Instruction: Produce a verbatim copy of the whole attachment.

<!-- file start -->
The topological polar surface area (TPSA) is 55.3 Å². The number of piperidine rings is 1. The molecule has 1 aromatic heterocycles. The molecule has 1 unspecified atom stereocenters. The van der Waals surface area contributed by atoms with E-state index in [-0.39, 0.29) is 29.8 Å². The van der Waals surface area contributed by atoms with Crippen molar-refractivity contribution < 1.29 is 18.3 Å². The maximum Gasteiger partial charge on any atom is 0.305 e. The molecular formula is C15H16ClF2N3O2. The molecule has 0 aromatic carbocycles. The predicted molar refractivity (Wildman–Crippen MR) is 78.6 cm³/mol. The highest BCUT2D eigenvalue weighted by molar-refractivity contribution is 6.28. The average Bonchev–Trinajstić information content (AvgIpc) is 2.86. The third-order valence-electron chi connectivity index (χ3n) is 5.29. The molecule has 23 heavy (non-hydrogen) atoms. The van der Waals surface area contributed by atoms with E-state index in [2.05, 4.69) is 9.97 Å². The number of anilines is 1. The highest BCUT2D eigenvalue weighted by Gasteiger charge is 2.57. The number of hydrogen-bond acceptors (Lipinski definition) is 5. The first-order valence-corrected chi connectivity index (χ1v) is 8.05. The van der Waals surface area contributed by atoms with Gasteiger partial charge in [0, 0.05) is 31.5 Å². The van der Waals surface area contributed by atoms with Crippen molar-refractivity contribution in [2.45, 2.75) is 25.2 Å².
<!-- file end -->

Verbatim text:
The topological polar surface area (TPSA) is 55.3 Å². The number of piperidine rings is 1. The molecule has 1 aromatic heterocycles. The molecule has 1 unspecified atom stereocenters. The van der Waals surface area contributed by atoms with E-state index in [-0.39, 0.29) is 29.8 Å². The van der Waals surface area contributed by atoms with Crippen molar-refractivity contribution < 1.29 is 18.3 Å². The maximum Gasteiger partial charge on any atom is 0.305 e. The molecular formula is C15H16ClF2N3O2. The molecule has 0 aromatic carbocycles. The predicted molar refractivity (Wildman–Crippen MR) is 78.6 cm³/mol. The highest BCUT2D eigenvalue weighted by molar-refractivity contribution is 6.28. The average Bonchev–Trinajstić information content (AvgIpc) is 2.86. The third-order valence-electron chi connectivity index (χ3n) is 5.29. The molecule has 23 heavy (non-hydrogen) atoms. The van der Waals surface area contributed by atoms with E-state index in [2.05, 4.69) is 9.97 Å². The number of anilines is 1. The highest BCUT2D eigenvalue weighted by Gasteiger charge is 2.57. The number of hydrogen-bond acceptors (Lipinski definition) is 5. The first-order valence-corrected chi connectivity index (χ1v) is 8.05. The van der Waals surface area contributed by atoms with Gasteiger partial charge in [0, 0.05) is 31.5 Å². The van der Waals surface area contributed by atoms with Crippen molar-refractivity contribution in [2.45, 2.75) is 25.2 Å².